The Simplest, Most Delicious Way to Cook Cabbage

Find ways to love inexpensive foods:  That’s one of the points I always make when talking about saving money on groceries.

As you know, I am not a fan of grocery coupons. They complicate our lives and encourage us to buy processed foods and gimmicky products. Thankfully there are more simple solutions to saving money that are also better for us.

Cabbage is one of those inexpensive foods that you will almost never see on sale. While most vegetables cost $2 and up per pound, cabbage usually goes for $0.69 per pound. Cabbage is an excellent source of vitamin C and contains a substance (indole-3-carbinol) which is thought to block the growth of cancer cells.

Cole slaw is not my favorite thing, so I was really happy when I found this way to cook cabbage in Better Homes and Gardens.  The founder of Ireland’s Ballymaloe Cookery School, Darina Allen, says it’s one of her favorite way to combine two Irish specialties: cabbage and butter. Our butter is probably not as flavorful as the butter made in Ireland, where cows are fed on grass most of the year, but this dish is still delicious with generic butter from the grocery store.

My kids now love it (even though it took them a few times to decide). I love it because it requires no chopping and can be out of the fridge and on the table in 15 minutes.

I happen to be making it tonight for my husband’s birthday, together with Mark Bittman’s Roast Pork with Sage and Potatoes and pizza dough focaccia. I hope you like it as much as we do!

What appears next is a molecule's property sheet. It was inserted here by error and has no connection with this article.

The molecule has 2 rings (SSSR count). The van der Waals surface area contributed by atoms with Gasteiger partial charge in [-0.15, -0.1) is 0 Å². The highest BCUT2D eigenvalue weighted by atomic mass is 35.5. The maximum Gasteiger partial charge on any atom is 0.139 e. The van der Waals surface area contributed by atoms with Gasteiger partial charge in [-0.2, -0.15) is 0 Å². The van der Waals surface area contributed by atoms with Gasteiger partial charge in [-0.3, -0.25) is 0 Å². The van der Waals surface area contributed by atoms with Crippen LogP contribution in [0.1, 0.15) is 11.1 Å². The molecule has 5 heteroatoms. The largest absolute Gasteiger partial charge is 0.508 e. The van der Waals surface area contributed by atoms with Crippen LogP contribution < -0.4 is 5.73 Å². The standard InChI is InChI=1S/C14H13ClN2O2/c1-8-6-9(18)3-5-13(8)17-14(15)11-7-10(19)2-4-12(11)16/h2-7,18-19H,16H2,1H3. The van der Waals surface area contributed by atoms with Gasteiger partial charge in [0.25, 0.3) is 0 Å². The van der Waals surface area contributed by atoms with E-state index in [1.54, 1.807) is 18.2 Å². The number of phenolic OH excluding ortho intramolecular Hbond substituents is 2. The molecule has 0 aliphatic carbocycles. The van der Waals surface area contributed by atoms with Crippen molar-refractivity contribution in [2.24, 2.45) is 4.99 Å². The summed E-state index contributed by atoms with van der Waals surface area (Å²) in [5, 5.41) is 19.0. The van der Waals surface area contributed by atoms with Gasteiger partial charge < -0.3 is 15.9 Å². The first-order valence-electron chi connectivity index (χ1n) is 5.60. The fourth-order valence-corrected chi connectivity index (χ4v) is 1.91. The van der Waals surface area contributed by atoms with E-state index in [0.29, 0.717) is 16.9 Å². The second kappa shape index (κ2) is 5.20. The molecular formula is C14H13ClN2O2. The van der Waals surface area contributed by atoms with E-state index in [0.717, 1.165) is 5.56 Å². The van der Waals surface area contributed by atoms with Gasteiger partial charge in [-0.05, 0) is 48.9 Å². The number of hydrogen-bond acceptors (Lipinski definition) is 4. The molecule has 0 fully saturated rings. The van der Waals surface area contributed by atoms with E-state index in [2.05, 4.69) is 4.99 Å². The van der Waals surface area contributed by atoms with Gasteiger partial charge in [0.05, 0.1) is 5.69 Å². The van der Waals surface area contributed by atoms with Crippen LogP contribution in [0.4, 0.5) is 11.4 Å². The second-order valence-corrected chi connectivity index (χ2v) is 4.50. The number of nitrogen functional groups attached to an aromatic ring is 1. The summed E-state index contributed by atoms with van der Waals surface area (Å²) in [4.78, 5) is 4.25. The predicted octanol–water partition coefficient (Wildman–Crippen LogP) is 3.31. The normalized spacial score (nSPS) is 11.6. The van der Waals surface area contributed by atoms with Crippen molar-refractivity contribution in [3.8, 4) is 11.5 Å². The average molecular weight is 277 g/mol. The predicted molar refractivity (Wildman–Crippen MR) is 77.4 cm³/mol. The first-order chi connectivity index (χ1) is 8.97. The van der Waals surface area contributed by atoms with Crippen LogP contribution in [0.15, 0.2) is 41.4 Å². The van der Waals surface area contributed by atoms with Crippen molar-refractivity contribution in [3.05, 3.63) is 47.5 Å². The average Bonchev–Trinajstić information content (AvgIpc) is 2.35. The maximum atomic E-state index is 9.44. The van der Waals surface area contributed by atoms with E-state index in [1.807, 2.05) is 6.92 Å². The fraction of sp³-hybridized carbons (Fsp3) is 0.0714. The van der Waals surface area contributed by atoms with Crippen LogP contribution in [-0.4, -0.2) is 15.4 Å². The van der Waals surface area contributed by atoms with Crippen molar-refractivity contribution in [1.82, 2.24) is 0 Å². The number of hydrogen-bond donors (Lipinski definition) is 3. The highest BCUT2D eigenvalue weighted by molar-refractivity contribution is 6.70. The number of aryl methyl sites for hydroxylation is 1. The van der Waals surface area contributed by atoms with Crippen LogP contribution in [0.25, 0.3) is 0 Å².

Cabbage Braised in Butter

adapted from Better Homes and Gardens (November 2006)

  • 1 small head of cabbage
  • 1/4 cup butter
  • salt and pepper to taste

In a large skillet, melt the butter over medium heat. Peel off the outer leaves of the cabbage, rinse it with water, and cut it into 6 wedges. Cook wedges until brown on one side (about 5 minutes). Turn wedges and cover the pot. Cook another 10 minutes or until the cabbage is browned and tender when pierced with a fork. Sprinkle with salt and pepper just before serving.

(You might also like 7 easy ways to make potatoes yummy.) Do you have a favorite way of eating cabbage?

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  • Adina March 18, 2016, 12:08 pm

    Made this for St. Paddy’s last night. Other than adding a little garlic and red pepper flakes to the butter, I followed directions precisely. Found it was easy to flip and keep together by using two flat spatulas. Had to cook the second side an additional 5 minutes, my medium is probably less hot than yours. We devoured it, including our cabbage-hating daughter! Yum!!! Thanks for the recipe. Will definitely continue to use this again and again.

    • Amy March 18, 2016, 2:27 pm

      Hi Adina,

      Great idea to serve it on St. Patrick’s day, and I love the flavor additions that you made. Your tips on flipping as well as timing are helpful too.